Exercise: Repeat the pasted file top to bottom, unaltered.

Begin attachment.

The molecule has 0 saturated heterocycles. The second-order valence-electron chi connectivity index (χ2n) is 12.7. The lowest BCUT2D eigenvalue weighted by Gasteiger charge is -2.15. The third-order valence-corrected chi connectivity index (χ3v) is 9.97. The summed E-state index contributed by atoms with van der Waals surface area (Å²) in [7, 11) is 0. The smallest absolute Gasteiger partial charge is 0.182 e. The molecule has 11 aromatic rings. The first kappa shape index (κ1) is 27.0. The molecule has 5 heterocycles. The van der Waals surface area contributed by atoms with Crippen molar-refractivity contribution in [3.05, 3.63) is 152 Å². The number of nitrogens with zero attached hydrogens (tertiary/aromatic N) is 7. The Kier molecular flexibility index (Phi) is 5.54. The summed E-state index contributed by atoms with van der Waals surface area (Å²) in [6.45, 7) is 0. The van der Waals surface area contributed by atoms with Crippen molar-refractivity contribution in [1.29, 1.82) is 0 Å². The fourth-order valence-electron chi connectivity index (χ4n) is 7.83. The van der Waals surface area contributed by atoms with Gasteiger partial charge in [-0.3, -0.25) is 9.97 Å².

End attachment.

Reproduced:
The molecule has 0 saturated heterocycles. The second-order valence-electron chi connectivity index (χ2n) is 12.7. The lowest BCUT2D eigenvalue weighted by Gasteiger charge is -2.15. The third-order valence-corrected chi connectivity index (χ3v) is 9.97. The summed E-state index contributed by atoms with van der Waals surface area (Å²) in [7, 11) is 0. The smallest absolute Gasteiger partial charge is 0.182 e. The molecule has 11 aromatic rings. The first kappa shape index (κ1) is 27.0. The molecule has 5 heterocycles. The van der Waals surface area contributed by atoms with Crippen molar-refractivity contribution in [3.05, 3.63) is 152 Å². The number of nitrogens with zero attached hydrogens (tertiary/aromatic N) is 7. The Kier molecular flexibility index (Phi) is 5.54. The summed E-state index contributed by atoms with van der Waals surface area (Å²) in [6.45, 7) is 0. The van der Waals surface area contributed by atoms with Crippen molar-refractivity contribution in [1.29, 1.82) is 0 Å². The fourth-order valence-electron chi connectivity index (χ4n) is 7.83. The van der Waals surface area contributed by atoms with Gasteiger partial charge in [-0.3, -0.25) is 9.97 Å².